Tips for Going on a New Year’s Financial Fast

Worried about all the extra spending you did this past holiday season? While those around you are probably setting new year’s resolutions and going on strict food diets, have you ever thought about going on a financial fitness diet? By embarking on a financial fast – even for just a few weeks, you’ll build your savings back up, see if there are any areas in your budget you need to tighten up in the new year, and learn to be happy with what you have without going overboard on spending.

What exactly is a financial fast? It’s a period of time you’ll set for yourself in advance, to not spend any money other than on necessities. The fast can be a week or two, a month, or more – if you have the discipline to do it. In order to be successful, here are a few tips for staying on course.

What defines a necessity?

This might be the hardest part of a financial fast. A necessity is an actual “need,” something you really can’t live without. Groceries would certainly be defined as a necessity or medication, whereas buying coffee daily from your favorite local coffee shop on the way to work or going out to dinner with friends is a “nice to have,” but not a “need.”  Define your necessities in advance of beginning your financial fast and don’t let yourself stray off course.

Plan in advance.

Think about how long you’d like to go on this financial diet. Say you decide to financially fast for a month. You will need to plan ahead to see what things may come up in that month that you’ll need to prepare for.  Do any family members have birthdays in that month where you’d need to purchase a gift, do you have kids who may be attending a party and once again you’ll need to buy a gift, or are there any other upcoming events you have already RSVP’d to? You’ll need to plan ahead to be successful on this one. For any of the parties, can you bring a homemade gift or gift an experience? If not, you can still commit to trying to buy a less expensive gift in advance of your financial fast.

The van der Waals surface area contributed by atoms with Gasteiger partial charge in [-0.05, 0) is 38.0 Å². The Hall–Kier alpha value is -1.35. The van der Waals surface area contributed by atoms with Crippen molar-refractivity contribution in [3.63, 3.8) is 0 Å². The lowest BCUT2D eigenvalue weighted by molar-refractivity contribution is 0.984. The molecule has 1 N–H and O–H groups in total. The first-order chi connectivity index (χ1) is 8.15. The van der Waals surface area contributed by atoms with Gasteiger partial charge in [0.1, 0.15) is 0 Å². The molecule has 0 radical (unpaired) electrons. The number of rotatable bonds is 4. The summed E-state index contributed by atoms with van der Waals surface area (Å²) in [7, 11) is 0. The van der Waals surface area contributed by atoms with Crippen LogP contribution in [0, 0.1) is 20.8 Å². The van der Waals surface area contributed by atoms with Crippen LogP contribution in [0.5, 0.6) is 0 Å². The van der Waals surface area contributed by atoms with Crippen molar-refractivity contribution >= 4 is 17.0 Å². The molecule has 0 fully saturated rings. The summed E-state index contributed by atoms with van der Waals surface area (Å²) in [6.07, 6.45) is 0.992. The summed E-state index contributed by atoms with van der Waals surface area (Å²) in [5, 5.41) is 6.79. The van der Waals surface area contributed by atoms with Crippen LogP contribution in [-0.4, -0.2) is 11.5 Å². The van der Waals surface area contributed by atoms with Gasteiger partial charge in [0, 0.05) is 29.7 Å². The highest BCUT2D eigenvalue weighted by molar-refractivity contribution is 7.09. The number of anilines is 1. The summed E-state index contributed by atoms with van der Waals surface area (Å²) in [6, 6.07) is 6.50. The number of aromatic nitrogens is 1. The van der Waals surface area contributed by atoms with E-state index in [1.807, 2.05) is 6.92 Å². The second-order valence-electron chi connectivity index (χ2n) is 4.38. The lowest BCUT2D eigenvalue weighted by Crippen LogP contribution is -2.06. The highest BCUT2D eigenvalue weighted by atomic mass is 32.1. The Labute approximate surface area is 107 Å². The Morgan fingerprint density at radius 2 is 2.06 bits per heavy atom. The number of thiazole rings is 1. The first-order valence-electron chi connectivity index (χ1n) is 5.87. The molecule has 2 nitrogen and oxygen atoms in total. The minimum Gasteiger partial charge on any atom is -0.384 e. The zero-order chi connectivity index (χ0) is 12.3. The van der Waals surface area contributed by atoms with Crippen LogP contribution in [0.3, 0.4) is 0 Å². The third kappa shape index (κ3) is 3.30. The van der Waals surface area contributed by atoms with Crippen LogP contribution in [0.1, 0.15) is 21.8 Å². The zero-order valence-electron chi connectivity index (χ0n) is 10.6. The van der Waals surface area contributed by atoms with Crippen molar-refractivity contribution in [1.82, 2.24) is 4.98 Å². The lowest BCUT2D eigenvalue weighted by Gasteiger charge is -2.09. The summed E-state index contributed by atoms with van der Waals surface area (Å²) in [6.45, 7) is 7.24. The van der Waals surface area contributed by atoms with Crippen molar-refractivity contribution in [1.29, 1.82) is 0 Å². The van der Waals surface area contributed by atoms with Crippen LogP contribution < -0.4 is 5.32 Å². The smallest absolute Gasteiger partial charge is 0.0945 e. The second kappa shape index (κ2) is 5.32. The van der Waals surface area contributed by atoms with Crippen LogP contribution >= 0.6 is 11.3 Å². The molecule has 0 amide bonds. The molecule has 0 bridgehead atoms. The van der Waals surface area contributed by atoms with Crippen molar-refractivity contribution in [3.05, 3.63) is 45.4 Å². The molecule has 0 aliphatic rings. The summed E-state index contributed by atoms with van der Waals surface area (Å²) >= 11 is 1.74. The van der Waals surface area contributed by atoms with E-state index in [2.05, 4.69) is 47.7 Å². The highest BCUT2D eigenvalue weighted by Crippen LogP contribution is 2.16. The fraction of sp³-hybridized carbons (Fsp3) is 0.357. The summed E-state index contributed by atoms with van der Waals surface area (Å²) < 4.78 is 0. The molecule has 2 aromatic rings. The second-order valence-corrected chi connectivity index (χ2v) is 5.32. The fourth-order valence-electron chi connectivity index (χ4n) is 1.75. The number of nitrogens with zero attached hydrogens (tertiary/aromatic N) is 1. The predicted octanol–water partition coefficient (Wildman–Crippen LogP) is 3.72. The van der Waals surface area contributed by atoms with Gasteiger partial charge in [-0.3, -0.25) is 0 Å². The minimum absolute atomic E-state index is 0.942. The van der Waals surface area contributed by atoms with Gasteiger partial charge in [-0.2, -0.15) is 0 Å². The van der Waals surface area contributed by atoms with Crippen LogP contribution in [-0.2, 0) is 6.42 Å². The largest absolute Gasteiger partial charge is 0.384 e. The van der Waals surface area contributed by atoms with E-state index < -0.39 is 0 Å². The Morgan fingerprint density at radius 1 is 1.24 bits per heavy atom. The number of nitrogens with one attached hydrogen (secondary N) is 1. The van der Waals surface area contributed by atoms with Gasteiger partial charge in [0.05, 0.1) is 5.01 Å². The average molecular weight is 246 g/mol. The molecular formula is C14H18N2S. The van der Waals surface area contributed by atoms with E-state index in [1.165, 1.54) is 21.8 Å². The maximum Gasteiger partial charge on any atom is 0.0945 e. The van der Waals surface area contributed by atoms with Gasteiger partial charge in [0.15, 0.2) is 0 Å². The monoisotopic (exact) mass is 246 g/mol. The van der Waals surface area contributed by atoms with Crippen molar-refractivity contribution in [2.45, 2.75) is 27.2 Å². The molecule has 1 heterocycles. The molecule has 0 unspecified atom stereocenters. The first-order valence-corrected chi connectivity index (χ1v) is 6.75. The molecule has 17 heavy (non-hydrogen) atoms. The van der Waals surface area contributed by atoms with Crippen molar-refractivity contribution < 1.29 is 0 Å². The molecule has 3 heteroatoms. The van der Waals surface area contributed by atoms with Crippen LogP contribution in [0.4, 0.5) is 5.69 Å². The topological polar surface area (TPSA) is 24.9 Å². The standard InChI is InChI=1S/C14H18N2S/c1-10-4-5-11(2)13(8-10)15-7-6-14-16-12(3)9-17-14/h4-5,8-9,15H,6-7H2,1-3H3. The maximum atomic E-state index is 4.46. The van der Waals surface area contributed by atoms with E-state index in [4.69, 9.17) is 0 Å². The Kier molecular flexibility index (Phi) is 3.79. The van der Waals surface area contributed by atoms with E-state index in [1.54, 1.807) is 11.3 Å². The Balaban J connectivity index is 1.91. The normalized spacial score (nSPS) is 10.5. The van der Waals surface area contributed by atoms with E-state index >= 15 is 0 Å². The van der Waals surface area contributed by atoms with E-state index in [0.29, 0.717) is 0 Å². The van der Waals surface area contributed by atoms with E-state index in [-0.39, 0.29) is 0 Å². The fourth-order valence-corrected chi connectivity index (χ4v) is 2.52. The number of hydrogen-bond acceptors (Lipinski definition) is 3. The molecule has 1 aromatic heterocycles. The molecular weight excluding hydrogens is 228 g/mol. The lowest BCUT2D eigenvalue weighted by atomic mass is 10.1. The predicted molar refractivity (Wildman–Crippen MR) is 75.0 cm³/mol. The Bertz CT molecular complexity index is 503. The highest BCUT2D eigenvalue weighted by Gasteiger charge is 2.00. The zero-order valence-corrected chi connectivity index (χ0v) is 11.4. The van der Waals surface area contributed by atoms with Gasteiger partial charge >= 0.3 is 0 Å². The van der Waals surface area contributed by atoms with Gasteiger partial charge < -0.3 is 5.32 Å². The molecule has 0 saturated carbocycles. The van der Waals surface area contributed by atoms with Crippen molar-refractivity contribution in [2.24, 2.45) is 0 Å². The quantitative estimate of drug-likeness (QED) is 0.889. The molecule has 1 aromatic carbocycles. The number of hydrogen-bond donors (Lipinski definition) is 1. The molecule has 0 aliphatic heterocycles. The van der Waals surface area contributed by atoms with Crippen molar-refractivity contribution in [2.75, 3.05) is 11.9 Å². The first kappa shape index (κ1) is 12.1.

Pay only with cash.

Using a card to pay for items is easy – almost too easy. When you’re on your financial fast, leave the credit and debit cards at home and only pay for things with cash. A card makes it too tempting to keep spending. When you actually have to pay with physical money and see it disappearing from your wallet, that will have more of an impact on you and you’ll be likely to spend less.

Don’t get tempted.

While on your financial fast, try to stay out of places like the mall or other stores where you typically shop. You might even want to temporarily unsubscribe from advertising emails, and avoid viewing ads on TV or on social media. Try to escape from being tempted, and stick to your financial fast.

While it may be difficult in the beginning, after a short time on a financial fast – you’ll most likely see very quickly what some of your problem spending areas were. However, moving forward you’ll be able to pinpoint them, know what might be a temptation for you and how you can avoid it, as well as recognize the importance of setting a budget and sticking to it. You can do it!

Article Source: Emily Birken for

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